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Useful Notes / Coffee

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a: a beverage made by percolation, infusion, or decoction from the roasted and ground seeds of a coffee plant
b: any of several Old World tropical plants (genus Coffea and especially C. arabica and C. canephora) of the madder family that are widely cultivated in warm regions for their seeds from which coffee is prepared
c: coffee seeds especially roasted and often ground
d: a dehydrated product made from brewed coffee
// instant coffee
also : a beverage made from this
— Merriam-Webster definition of coffee


*knock knock*


*knock knock knock*


You came all the way here to ask me about coffee? You better have brought me some or I'll rip your damn throat out.

Okay, coffee. The world would stop without it. People spend big money on it. It is in practically every workplace everywhere in the world. From weak, sour percolated coffee to eating the grounds right out of the bag with a wet spoon,note  people have come up with many, many ways to consume the most common psychoactive drug in the world.

The legend has it that coffee was discovered in Ethiopia by a goatherd named Kaldi, who got very curious about the cherry-like fruit that made his goats happy and hyper. Although the story itself is probably apocryphal, it's generally agreed that coffee was discovered in Ethiopia and spread throughout the world by the Arabs; even the word for coffee in virtually every languagenote  has Arabic roots: the drink got the poetic name qahwat al-bunn ("the wine of the 'bunn'", "bunn" being the Ethiopic word for "coffee bean") in Arabic, which got shortened to qahwah; this provided the name in the other languages of the Muslim worldnote  most importantly becoming kahve in Turkish, which became caffè in Italian, and from then travelled through Europe, the Americas, and East Asia as Kaffee, "coffee", café, and even ikhofi and kāfēi.note  No wonder that in Catholic Europe it was even referred to as "the wine of Islam". Italian trade with Turkey, "Syria,"note  and Egypt, along with Turkish invasions of the Habsburg lands in southeastern Europe,note  spread the drink to the West by the 17th century, but it was widely opposed (but still drunk) until supposedly Pope Clement VIII, a downlow coffee drinker himself, blessed it around 1600; over the next century it would become popular throughout Europe.

Today, coffee is reportedly the world's second most traded commodity, after oil. Bulk coffee is sold by the sack, a standard sack containing 59 kilograms of green (unroasted) coffee beans (bulk coffee is always green, since the beans swell during the roasting process). London and Amsterdam are the traditional centres of the coffee trade.

Coffee is made in a number of ways, but they all start with dried, roasted coffee beans. Drying the coffee beans entails sloughing off the fruit coating and washing and drying the seeds. The coffee is then roasted, which gets rid of the grassy flavor of green coffee and produces the flavor compounds we normally associate with it. There are several different levels of roast; although the names aren't standardized, one way of ranking the roasts from lightest to darkest in the US would be as follows: cinnamon, city roast, full city roast (think Starbucks), Italian roast, French roast.note  Like everything else about coffee, roast is Serious Business; light roast fans will ridicule dark roast fans as drinking burnt coffee, while dark roast aficionados complain about acidity and underdeveloped flavor in light roasts. (Ironically, the company most responsible for creating demand for high-end coffee in the United States, Peet's, uses a darker roast than almost anyone else, including Starbucks.) Perhaps counterintuitively, the darkness of the roast and the strength of the brew have little to do with each other; the same bean, roasted dark, will actually have less caffeine in it than a light roast.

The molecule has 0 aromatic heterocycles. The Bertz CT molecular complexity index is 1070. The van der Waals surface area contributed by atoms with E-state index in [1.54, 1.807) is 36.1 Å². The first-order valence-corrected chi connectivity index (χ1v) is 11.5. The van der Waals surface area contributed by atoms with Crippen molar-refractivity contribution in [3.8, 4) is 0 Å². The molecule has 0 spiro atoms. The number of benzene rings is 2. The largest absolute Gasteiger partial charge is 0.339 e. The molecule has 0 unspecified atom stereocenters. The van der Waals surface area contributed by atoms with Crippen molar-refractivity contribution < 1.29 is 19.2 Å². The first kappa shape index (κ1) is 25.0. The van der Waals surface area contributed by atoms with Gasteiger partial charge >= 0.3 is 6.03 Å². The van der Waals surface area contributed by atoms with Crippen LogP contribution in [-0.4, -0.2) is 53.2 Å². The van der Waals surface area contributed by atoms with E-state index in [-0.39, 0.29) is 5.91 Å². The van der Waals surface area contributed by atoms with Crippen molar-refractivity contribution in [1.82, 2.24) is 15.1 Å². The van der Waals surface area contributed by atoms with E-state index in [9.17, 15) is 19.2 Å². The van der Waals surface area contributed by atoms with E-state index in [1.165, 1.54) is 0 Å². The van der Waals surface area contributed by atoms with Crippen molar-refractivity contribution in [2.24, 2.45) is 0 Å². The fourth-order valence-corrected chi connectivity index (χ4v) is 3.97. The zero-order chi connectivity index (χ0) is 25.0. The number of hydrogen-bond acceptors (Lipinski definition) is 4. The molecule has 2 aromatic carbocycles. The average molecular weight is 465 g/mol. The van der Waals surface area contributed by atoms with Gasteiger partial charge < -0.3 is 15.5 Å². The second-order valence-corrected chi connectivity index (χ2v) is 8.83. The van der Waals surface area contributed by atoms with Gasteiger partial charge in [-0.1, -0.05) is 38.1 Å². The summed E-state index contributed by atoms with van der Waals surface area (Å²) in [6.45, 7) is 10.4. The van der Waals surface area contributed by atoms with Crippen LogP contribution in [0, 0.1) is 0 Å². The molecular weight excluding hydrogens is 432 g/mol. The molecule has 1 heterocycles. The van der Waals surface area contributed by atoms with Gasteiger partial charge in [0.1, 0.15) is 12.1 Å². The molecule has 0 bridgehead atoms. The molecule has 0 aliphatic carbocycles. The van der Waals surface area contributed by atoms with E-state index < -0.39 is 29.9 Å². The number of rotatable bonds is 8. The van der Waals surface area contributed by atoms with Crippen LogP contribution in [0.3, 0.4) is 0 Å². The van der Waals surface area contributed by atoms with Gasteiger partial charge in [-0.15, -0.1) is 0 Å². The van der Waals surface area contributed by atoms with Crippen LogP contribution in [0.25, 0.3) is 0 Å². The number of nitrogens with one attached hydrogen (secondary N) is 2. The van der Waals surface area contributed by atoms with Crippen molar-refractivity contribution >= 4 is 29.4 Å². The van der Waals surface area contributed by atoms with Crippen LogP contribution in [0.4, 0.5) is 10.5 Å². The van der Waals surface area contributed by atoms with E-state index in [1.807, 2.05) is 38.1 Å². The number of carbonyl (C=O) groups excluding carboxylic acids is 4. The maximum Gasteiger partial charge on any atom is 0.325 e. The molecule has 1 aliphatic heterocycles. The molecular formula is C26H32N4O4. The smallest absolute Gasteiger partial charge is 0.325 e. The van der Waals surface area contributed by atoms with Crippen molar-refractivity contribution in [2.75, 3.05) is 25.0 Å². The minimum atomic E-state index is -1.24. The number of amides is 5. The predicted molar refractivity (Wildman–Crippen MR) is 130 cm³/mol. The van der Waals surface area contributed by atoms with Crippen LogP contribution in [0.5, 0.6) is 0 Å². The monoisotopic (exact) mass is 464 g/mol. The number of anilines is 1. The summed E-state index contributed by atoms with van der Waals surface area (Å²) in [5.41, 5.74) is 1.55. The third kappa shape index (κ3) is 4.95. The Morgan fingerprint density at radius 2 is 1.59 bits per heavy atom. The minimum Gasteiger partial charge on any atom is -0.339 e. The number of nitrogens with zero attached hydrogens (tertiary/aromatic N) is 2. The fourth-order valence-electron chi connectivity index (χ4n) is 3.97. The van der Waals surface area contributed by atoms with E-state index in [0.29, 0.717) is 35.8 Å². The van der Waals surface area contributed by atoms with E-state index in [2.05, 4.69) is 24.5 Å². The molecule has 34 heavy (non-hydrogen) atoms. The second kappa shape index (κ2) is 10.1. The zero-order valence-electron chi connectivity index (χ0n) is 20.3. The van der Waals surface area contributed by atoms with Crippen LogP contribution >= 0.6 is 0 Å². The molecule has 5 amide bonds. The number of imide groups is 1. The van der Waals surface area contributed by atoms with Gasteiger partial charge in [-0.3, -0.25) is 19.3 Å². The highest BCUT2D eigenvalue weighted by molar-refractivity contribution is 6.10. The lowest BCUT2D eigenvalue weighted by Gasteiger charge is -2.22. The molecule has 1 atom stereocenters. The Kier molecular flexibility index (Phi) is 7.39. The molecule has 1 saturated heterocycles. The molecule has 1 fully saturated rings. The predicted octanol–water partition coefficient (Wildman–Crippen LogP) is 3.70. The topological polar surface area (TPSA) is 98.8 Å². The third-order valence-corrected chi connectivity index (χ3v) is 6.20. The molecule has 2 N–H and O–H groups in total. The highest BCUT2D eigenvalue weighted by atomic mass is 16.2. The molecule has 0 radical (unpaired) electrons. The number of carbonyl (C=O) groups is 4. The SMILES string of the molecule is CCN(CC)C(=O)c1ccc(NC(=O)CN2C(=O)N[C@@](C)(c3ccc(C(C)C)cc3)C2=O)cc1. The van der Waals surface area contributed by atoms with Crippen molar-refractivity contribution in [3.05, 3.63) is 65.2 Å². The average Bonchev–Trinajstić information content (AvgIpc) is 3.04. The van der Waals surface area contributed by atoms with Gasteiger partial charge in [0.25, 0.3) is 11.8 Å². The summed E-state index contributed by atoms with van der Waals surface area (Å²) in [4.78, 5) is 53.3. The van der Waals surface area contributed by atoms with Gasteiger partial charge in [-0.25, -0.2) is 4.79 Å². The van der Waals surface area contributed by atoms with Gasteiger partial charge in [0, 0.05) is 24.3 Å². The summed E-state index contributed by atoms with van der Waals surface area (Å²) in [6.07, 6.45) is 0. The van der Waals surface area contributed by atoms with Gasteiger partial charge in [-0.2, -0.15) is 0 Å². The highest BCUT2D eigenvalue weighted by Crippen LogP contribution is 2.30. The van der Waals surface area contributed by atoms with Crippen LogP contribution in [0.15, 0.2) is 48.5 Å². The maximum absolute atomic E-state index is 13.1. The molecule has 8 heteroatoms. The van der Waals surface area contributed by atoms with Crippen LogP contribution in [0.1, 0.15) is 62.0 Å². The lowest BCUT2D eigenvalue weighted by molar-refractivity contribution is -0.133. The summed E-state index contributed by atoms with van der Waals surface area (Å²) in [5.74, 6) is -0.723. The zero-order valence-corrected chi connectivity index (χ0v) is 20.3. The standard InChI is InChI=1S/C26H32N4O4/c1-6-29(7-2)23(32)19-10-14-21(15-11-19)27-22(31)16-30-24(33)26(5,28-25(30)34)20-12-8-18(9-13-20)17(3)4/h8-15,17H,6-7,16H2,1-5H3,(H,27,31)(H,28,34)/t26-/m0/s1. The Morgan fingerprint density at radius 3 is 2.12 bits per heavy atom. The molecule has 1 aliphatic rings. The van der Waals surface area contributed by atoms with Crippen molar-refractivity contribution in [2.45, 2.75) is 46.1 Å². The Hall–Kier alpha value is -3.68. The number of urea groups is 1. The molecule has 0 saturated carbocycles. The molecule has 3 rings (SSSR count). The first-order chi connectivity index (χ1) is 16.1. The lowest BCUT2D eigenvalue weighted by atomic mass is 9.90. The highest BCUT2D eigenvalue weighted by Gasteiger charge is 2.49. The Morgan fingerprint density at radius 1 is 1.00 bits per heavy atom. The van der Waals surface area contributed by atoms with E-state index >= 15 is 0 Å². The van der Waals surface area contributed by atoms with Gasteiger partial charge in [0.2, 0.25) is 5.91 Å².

Next in the process is the brew. There are many, many ways to do this:

  • Direct infusion: This is used with Turkish, er, Greek, um, Armenian— screw it. For simplicity's sake, let's just call it Near Eastern Coffee, as well as what's commonly known as "cowboy coffee". This coffee is brewed in a pot directly over the heat; Middle Eastern Coffee is ground to a powder, often with spices (cardamom is a favorite and practically universal in Arab countries, although cinnamon and a few others also show up) and prepared quickly and usually sweetened (drink this coffee without any sugar and people look at you funny), while "cowboy coffee" uses a coarse grind (presumably to avoid overextracting the flavors and burning the coffee while it sits by the fire). The Near Eastern variant is almost certainly the original way to make coffee, as it doesn't rely on specialized equipment and is traditional in the earliest countries to get coffee. Ironically, Turkey, the contentious namesake, is the highest consumers of tea in the world.
    • Ethiopia has a fairly complex coffee ceremony used to brew, serve, and consume coffee based on direct infusion.
    • This is also used in what's called a vacuum pot, where the water is boiled and forced by steam pressure into an upper pot where the coffee grounds are, then sucked back down through a filter when the pot's taken off the heat and the steam pressure drops, and the French press, which essentially uses a fine-mesh screen in a manner similar to a teabag to force the grounds to the bottom; in both of the latter cases, there's no direct heat on the coffee brew itself.